The light rain rates begin, on average, in mid-March, approximately one month after the peak of the winter Caribbean Low-Level Jet and the Panama Jet. The ramp-up between the light rains and heavy rains is associated with a significant weakening of both jets and the northward progression of a monsoon trough off the western coast of Central America. The heavy rain rates begin, on average, in mid-May, and are associated with the timing when the Panama Jet goes to near zero magnitude and a strong monsoon trough in the eastern Pacific. At the demise of the rainfall, approximately in mid-November, the Panama Jet strengthens again, the total moisture flux convergence decreases significantly, and the monsoon trough retreats southward and eastward. The results of this study have positive implications in agriculture and water resources for Mesoamerica, as this information may help resource managers better plan and adapt to climate variability.
 
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  Publisher Place of Publication Editor  
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  Series Editor Series Title Abbreviated Series Title  
  Series Volume Series Issue Edition  
  ISSN ISBN Medium  
  Area Expedition Conference  
  Funding Approved $loc['no']  
  Call Number COAPS @ user @ Serial 1085  
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Author Yu, B.; Seed, A.; Pu, L.; Malone, T. url  doi
openurl 
  Title Integration of weather radar data into a raster GIS framework for improved flood estimation Type $loc['typeJournal Article']
  Year 2019 Publication Atmospheric Science Letters Abbreviated Journal Atmos. Sci. Lett.  
  Volume 6 Issue 1 Pages  
  Keywords  
  Abstract We present in this paper the interannual variability of seasonal temperature and rainfall in the Indian meteorological subdivisions (IMS) for boreal winter and summer seasons that take in to account the varying length of the seasons.Our study reveals that accounting for the variations in the length of the sea-sons produces stronger teleconnections between the seasonal anomalies of surface temperature and rainfall over India with corresponding sea surface temperature anomalies of the tropical Oceans (especially over the northern Indian and the equatorial Pacific Oceans) compared to the same teleconnections from fixed length seasons over the IMS. It should be noted that the IMS show significant spatial heterogeneity in these teleconnections  
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  Corporate Author Thesis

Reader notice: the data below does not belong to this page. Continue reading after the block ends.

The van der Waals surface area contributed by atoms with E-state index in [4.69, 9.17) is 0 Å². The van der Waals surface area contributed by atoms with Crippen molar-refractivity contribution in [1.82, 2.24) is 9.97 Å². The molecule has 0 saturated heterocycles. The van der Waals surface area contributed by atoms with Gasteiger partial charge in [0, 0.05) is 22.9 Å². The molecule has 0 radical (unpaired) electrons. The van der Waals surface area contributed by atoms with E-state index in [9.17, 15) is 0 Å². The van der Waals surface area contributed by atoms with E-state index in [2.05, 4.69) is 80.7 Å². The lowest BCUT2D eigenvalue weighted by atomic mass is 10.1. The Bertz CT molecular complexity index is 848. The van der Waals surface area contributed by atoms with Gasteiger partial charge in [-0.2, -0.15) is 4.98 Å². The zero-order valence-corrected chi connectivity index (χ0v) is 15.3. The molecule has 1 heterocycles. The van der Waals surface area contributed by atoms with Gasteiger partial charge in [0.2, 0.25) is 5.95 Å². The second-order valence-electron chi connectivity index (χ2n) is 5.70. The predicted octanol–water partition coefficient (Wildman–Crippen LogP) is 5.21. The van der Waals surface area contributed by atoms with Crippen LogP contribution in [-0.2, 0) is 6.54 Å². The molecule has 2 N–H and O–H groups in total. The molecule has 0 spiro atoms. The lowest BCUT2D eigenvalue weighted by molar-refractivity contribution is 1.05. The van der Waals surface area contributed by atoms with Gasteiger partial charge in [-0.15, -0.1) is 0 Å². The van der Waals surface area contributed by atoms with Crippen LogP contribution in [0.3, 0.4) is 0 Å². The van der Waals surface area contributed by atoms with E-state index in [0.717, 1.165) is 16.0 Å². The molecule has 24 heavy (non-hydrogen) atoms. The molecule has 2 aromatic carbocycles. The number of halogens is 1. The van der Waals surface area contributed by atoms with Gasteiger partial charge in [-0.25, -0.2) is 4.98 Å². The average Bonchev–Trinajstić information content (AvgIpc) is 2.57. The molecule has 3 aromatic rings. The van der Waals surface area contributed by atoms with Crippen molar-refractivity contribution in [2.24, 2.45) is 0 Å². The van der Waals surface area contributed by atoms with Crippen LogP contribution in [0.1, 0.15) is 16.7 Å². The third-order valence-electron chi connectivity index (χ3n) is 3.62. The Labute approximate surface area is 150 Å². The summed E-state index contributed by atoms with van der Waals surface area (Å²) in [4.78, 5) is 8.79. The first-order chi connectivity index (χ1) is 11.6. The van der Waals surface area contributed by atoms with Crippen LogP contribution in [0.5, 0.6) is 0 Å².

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  Language Summary Language Original Title  
  Series Editor Series Title Abbreviated Series Title  
  Series Volume Series Issue Edition  
  ISSN 1530-261X ISBN Medium  
  Area Expedition Conference  
  Funding Approved $loc['no']  
  Call Number COAPS @ user @ Serial 1069  
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Author Maloney, E.D.; Gettelman, A.; Ming, Y.; Neelin, J.D.; Barrie, D.; Mariotti, A.; Chen, C.-C.; Coleman, D.R.B.; Kuo, Y.-H.; Singh, B.; Annamalai, H.; Berg, A.; Booth, J.F.; Camargo, S.J.; Dai, A.; Gonzalez, A.; Hafner, J.; Jiang, X.; Jing, X.; Kim, D.; Kumar, A.; Moon, Y.; Naud, C.M.; Sobel, A.H.; Suzuki, K.; Wang, F.; Wang, J.; Wing, A.A.; Xu, X.; Zhao, M. url  doi
openurl 
  Title Process-Oriented Evaluation of Climate and Weather Forecasting Models Type $loc['typeJournal Article']
  Year 2019 Publication Bulletin of the American Meteorological Society Abbreviated Journal Bull. Amer. Meteor. Soc.  
  Volume 100 Issue 9 Pages 1665-1686  
  Keywords  
  Abstract Realistic climate and weather prediction models are necessary to produce confidence in projections of future climate over many decades and predictions for days to seasons. These models must be physically justified and validated for multiple weather and climate processes. A key opportunity to accelerate model improvement is greater incorporation of process-oriented diagnostics (PODs) into standard packages that can be applied during the model development process, allowing the application of diagnostics to be repeatable across multiple model versions and used as a benchmark for model improvement. A POD characterizes a specific physical process or emergent behavior that is related to the ability to simulate an observed phenomenon. This paper describes the outcomes of activities by the Model Diagnostics Task Force (MDTF) under the NOAA Climate Program Office (CPO) Modeling, Analysis, Predictions and Projections (MAPP) program to promote development of PODs and their application to climate and weather prediction models. MDTF and modeling center perspectives on the need for expanded process-oriented diagnosis of models are presented. Multiple PODs developed by the MDTF are summarized, and an open-source software framework developed by the MDTF to aid application of PODs to centers' model development is presented in the context of other relevant community activities. The paper closes by discussing paths forward for the MDTF effort and for community process-oriented diagnosis.